And there is Golden Compass etc., also I suppose, where dad is important, but prehaps gets sidelined as things progress? Disappointment.

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    I do like the comparison with the Narnia children as they were as baffled as Sasha by some aspects of Narnia and its basic assumptions (though as the books were broadly aimed at a younger audience this was not so developed). But Narnia was (as I read Lewis) open to all, not based on nurture, even if the books focus on a few specific individuals. People can potentially exclude themselves (as perhaps Susan did, unless Lewis intended some form of redemption there) but are not a priori excluded in the way that some double-predestination Christian groups might suggest.

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    With respect to the children in Narnia, I always had the impression they had to be invited to go to Narnia by a higher force. A stranger couldn’t just walk in. Gods purpose is in everything.

    I’m wondering about the children in A Series of Unfortunate Events, in which the kids are clearly special by virtue of their parents, but their parents are dead. Their specialness causes them problems which they must solve on their own. Is this a case of more of the same, or something different?
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    @Apocryphal said:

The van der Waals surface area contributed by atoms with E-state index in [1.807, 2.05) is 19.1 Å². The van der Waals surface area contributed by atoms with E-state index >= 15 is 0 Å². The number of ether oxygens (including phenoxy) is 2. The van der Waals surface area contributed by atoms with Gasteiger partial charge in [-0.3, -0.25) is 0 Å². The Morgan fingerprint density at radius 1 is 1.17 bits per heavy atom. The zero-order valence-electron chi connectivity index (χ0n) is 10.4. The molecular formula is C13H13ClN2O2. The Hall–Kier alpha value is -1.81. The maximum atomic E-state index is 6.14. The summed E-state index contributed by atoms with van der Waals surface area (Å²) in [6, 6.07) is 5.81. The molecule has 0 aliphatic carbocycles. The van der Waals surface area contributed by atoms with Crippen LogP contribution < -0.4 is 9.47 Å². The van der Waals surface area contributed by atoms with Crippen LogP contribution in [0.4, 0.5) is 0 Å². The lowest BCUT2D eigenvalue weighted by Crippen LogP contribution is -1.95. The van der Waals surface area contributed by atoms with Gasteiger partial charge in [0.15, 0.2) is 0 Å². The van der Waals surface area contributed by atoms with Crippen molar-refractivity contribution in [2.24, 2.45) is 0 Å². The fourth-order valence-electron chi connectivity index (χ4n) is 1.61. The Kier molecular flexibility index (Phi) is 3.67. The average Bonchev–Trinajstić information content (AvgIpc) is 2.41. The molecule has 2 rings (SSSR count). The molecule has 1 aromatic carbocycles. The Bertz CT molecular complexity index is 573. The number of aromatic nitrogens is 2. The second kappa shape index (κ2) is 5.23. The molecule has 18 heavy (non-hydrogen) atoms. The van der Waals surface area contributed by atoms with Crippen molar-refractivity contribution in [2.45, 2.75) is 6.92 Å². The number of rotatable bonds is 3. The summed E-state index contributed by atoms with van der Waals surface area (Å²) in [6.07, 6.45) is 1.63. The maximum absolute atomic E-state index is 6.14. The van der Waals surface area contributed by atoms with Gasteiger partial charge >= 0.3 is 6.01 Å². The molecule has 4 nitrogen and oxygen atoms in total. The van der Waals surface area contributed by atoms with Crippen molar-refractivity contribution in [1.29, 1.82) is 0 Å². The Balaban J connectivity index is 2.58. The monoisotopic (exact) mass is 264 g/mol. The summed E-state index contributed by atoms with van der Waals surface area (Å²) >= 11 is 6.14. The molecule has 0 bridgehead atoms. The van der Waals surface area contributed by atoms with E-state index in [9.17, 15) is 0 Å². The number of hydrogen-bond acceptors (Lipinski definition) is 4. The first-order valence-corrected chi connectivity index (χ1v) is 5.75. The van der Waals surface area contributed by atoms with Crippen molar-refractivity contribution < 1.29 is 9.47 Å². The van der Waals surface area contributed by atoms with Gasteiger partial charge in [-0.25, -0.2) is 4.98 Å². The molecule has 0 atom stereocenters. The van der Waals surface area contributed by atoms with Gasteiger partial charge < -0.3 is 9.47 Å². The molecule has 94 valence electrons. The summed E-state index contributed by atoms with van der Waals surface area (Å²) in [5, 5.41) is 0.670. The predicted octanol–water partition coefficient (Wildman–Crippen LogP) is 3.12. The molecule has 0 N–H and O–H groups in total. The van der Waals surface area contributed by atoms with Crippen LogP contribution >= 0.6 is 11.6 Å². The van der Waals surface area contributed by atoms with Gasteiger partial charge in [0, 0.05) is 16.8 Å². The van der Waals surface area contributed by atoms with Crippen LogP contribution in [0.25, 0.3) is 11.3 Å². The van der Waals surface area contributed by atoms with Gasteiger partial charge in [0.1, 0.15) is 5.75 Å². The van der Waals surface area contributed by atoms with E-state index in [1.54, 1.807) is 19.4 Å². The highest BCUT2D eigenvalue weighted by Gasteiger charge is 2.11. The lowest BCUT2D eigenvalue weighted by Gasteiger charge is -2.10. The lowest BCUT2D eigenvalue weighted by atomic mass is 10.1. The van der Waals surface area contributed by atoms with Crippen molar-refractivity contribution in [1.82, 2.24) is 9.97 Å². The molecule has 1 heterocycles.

With respect to the children in Narnia, I always had the impression they had to be invited to go to Narnia by a higher force. A stranger couldn’t just walk in. Gods purpose is in everything.

    Agreed, but that invitation could go to anyone regardless of parentage. Eustace wasn't exactly promising Narnia material at first, and certainly not by parentage.

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    @Apocryphal said:
    I’m wondering about the children in A Series of Unfortunate Events, in which the kids are clearly special by virtue of their parents, but their parents are dead. Their specialness causes them problems which they must solve on their own. Is this a case of more of the same, or something different?

    I feel that (like the Golden Compass) that is different, even though there is something about absent parents in a lot of these stories. I'd say the same about Frodo who discovers his doom given by his parent. Old Testament.

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    Oddly enough, this made me think of the Swallows and Amazons series, which again has the theme of absent parents - the Swallows' father is in the Royal Navy and often posted abroad, and their mother basically lets them do whatever they please. The Amazons' mother is widowed and their uncle encourages their independent lifestyle. But I extrapolated from this to suggest that pretty much all coming of age books (at least in the European tradition) must necessarily involve the absence of parents, so as to let the young people have an autonomy which in "real life" they almost certainly would not have. I'm not sure that has anything to do with religious presuppositions - more that if they couldn't act autonomously (perhaps with some adventures to escape from the interfering eye of parental figures) then the story could never happen.